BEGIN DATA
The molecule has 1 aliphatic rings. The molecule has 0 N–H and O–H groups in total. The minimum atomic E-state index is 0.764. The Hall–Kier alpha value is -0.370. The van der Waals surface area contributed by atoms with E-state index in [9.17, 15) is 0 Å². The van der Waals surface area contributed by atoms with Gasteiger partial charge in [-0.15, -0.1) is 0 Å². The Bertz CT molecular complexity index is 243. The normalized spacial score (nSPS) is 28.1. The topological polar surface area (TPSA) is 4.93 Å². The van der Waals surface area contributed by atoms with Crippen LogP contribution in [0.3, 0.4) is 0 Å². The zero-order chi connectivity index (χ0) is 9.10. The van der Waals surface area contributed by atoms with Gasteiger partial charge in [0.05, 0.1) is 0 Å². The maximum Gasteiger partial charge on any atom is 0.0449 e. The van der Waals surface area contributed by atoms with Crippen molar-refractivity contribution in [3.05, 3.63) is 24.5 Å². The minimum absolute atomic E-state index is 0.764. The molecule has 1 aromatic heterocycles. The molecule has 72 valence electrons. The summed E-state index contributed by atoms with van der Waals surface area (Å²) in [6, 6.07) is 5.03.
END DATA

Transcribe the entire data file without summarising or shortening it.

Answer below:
The molecule has 1 aliphatic rings. The molecule has 0 N–H and O–H groups in total. The minimum atomic E-state index is 0.764. The Hall–Kier alpha value is -0.370. The van der Waals surface area contributed by atoms with E-state index in [9.17, 15) is 0 Å². The van der Waals surface area contributed by atoms with Gasteiger partial charge in [-0.15, -0.1) is 0 Å². The Bertz CT molecular complexity index is 243. The normalized spacial score (nSPS) is 28.1. The topological polar surface area (TPSA) is 4.93 Å². The van der Waals surface area contributed by atoms with Crippen LogP contribution in [0.3, 0.4) is 0 Å². The zero-order chi connectivity index (χ0) is 9.10. The van der Waals surface area contributed by atoms with Gasteiger partial charge in [0.05, 0.1) is 0 Å². The maximum Gasteiger partial charge on any atom is 0.0449 e. The van der Waals surface area contributed by atoms with Crippen molar-refractivity contribution in [3.05, 3.63) is 24.5 Å². The minimum absolute atomic E-state index is 0.764. The molecule has 1 aromatic heterocycles. The molecule has 72 valence electrons. The summed E-state index contributed by atoms with van der Waals surface area (Å²) in [6, 6.07) is 5.03.